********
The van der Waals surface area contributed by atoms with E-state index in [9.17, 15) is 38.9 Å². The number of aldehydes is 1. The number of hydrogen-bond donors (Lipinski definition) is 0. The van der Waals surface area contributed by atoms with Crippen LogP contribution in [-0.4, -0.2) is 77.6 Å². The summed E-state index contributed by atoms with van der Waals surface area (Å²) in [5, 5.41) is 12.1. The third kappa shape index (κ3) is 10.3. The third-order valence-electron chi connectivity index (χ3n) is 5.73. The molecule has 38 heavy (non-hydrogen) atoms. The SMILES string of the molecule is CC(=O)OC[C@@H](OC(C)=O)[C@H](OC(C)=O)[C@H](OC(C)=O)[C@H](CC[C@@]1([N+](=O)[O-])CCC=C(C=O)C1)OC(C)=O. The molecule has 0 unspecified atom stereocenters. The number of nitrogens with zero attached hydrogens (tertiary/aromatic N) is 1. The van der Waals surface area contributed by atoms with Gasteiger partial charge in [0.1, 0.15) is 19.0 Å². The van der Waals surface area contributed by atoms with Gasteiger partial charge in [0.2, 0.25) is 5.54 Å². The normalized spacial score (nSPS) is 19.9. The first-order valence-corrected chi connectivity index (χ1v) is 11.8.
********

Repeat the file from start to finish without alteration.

The van der Waals surface area contributed by atoms with E-state index in [9.17, 15) is 38.9 Å². The number of aldehydes is 1. The number of hydrogen-bond donors (Lipinski definition) is 0. The van der Waals surface area contributed by atoms with Crippen LogP contribution in [-0.4, -0.2) is 77.6 Å². The summed E-state index contributed by atoms with van der Waals surface area (Å²) in [5, 5.41) is 12.1. The third kappa shape index (κ3) is 10.3. The third-order valence-electron chi connectivity index (χ3n) is 5.73. The molecule has 38 heavy (non-hydrogen) atoms. The SMILES string of the molecule is CC(=O)OC[C@@H](OC(C)=O)[C@H](OC(C)=O)[C@H](OC(C)=O)[C@H](CC[C@@]1([N+](=O)[O-])CCC=C(C=O)C1)OC(C)=O. The molecule has 0 unspecified atom stereocenters. The number of nitrogens with zero attached hydrogens (tertiary/aromatic N) is 1. The van der Waals surface area contributed by atoms with Gasteiger partial charge in [0.1, 0.15) is 19.0 Å². The van der Waals surface area contributed by atoms with Gasteiger partial charge in [0.2, 0.25) is 5.54 Å². The normalized spacial score (nSPS) is 19.9. The first-order valence-corrected chi connectivity index (χ1v) is 11.8.